Social and Political Leadership in Preston 1820-60: introduction 3

3. Institutions examined, and plan of work

See also: Nigel Morgans’s Desirable Dwellings

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A finally satisfactory treatment of the whole urban environment of early 19th century Preston is obviously not yet possible. There is no adequate modern study to provide the framework which would make sense of the interesting detailed work already done, or still to be done. Quite apart from ideological predispositions, the needs of the case have dictated that my approach should be basically integrationist: without an appreciation of what held this society together it would be impossible to understand what tended to break it apart. Despite the speed and strain of its growth, Preston was a more peaceful and stable – acquiescent, perhaps – community at the end of the 19th century than it had been at the beginning.

If the building of a town and of its social institutions, and the development of social and political relationships within it, may be compared in some ways with the ecology of a growing area of detached woodland, then the statutory authorities and constitutionally determined political events, elections for example, are the trees, and the voluntary associations – churches and schools, friendly societies and clubs, newspapers and pressure groups – are the shrubs and ground cover, and all are rooted in the economy (the special characteristics of which I have already described). The analogy could be extended to the climate as well.

I begin (chapter I) with a brief description of the basic economic, denominational, and social and institutional characteristics, at and of the immediately preceding political experience, of Preston in the 1820s. To see how the community – if ‘community’ it was – actually worked in a political sense at that time I then examine (in chapter II) the peculiarly interesting election of 1826 when a weakened traditional elite beat off a serious challenge from democratic Radicals, and then the short-lived success of the Radicals, in both vestry and parliamentary elections, during the agitation for the Reform Bill, ending with an attempt to analyse the nature of the political community in terms of interests, influences, and parties.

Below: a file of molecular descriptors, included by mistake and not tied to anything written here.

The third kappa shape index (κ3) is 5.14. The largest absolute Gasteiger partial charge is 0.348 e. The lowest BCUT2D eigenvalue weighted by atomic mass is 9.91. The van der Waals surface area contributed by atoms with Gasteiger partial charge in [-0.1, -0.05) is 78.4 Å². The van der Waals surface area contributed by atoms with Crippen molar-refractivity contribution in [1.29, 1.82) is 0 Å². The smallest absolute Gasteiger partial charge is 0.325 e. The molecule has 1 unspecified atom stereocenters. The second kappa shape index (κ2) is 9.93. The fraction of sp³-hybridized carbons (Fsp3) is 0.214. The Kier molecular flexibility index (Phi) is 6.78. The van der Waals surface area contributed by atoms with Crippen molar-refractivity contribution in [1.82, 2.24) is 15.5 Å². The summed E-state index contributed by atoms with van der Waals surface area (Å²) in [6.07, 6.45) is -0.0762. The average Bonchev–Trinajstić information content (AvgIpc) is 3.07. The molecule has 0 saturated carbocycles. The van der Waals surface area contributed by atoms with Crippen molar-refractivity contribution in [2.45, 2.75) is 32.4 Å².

This leads to a survey (chapter III) of some of the most obvious social and potentially political problems experienced by contemporaries in the two decades of most rapid population growth between 1830 and 1850, of the fears and responses of the elite, and of the development of institutions of influence. In this chapter I try to justify and define the use of the word ‘community’ while at the same time showing how conflicts in interest were tending to break it down.

In chapters IV and VI examine first the creation and composition of the statutory authorities responsible for social administration and for shaping the environment, and then the use which they made of their powers and their relationships with the society which they served. Were they an accurate reflection of the community, were they representative of its interests, and did they shape its growth by their activities: in short, were they effectively leaders?

Chapter VI returns to political experience, related to the society already described by examination of the formation of the political parties, and of political behaviour, principally, but not exclusively, in the parliamentary elections from 1835 to 1852. The very broad definition and interpretation of the political nature of the urban community is placed in this chapter. I conclude with a review of the hypothesis as a whole and some suggestions of questions which seem to deserve further investigation in the light of my findings.

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